From January 1997 until September 2001, I was a volunteer with the U.S. Peace Corps. In my first role, I served in your father’s Peace Corps: I was sent to live in a remote African village where I spoke dialectal languages, dug wells and taught about sanitation and agriculture. After that tour, I immediately went to a developing Eastern Europe to teach high school English. Oddly enough, after all of that decidedly non-military work, I came home and landed a job in the defense industry.
The job was in international sales and was housed in a company which builds missiles and weapons systems. While I was hired for my international and cross cultural experiences, I found the day-to-day of what I was doing to be completely foreign. I, unquestionably, had my work cut out for me.
After being on the job for about four months, I was sent to represent my team at an industry conference. My job was to talk to upper-ranking officials across various branches of the U.S. and foreign militaries, finding out what sorts of systems they felt they were lacking in their…well…arsenals. In addition to these duties, I was to man our company’s information booth and field questions about our company’s core capabilities.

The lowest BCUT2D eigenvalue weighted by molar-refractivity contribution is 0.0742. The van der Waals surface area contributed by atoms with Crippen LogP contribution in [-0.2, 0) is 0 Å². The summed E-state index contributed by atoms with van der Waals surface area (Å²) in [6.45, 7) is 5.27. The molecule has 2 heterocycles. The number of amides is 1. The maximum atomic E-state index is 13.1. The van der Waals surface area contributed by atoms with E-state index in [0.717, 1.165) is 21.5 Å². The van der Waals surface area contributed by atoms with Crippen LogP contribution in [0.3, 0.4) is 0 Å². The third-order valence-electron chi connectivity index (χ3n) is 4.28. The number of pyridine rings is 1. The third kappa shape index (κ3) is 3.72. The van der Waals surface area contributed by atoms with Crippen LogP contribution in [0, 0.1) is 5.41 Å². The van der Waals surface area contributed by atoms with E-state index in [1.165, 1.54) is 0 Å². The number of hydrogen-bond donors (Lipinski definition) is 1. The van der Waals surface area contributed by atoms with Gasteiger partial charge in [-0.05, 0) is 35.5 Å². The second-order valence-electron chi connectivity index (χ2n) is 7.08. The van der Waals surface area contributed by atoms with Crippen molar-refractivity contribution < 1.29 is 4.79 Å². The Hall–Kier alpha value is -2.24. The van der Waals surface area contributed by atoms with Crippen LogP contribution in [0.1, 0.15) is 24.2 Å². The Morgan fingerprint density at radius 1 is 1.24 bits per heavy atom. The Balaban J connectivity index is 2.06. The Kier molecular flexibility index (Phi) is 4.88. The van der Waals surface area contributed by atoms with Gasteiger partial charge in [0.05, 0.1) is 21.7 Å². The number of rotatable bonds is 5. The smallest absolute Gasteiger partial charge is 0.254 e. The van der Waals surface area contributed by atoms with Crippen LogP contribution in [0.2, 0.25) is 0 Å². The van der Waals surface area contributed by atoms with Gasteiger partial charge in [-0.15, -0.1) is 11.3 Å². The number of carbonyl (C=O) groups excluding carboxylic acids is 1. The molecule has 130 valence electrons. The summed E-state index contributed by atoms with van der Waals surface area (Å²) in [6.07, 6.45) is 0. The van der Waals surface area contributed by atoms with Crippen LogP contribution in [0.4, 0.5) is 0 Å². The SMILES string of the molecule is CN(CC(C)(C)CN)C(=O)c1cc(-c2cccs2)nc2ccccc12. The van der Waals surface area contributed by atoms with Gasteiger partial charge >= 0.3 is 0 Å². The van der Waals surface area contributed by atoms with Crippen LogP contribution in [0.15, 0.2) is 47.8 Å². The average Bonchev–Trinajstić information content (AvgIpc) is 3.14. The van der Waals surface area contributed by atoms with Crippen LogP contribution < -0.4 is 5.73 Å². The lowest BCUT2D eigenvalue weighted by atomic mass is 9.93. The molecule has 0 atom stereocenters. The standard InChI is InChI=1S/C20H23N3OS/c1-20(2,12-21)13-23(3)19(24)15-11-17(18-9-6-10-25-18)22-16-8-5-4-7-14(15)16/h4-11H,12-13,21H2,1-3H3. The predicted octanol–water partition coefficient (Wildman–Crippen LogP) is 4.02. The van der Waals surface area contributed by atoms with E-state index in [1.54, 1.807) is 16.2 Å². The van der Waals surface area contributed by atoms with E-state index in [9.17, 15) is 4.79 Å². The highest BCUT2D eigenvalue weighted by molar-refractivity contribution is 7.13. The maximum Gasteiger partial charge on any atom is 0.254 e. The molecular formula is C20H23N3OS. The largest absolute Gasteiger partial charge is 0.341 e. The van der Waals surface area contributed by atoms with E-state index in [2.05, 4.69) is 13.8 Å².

Piece of cake.
After checking in, I went up to the conference’s main floor to inspect our booth. I stepped off the elevator and stood in the booth-lined hallway, sweating in my business suit and childishly twisting the security clearance at the end of my lanyard. Just stand up straight, I thought, suddenly wondering why my boss had sent me off with such confidence. I started walking down the hallway. Stand up straight…keep going…you’ve got this. I made my way down to the area where people from the conference’s tech department were setting up our booth. When they saw our company name on my name tag, they immediately asked me how I wanted them to put together our booth’s electronics and layout.
Fake it till you make it…
I hesitated for a second, but then I said: “Do A for this and B for that…and…and please put C and D here because XYZ is the most important message we want to relay to our current or potential customers.” And the tech people with the questions nodded and started moving things around as if they trusted completely what I’d just told them.
I continued to walk down the hallway, shaking hands and talking to attendees, and by the end of the conference, I had made an impact. I still have no idea how I did it, but for two and a half days at that one Florida conference, I just kept thinking: “This is my job. I’ll fake it till I make it. I can do this.”
And that worked.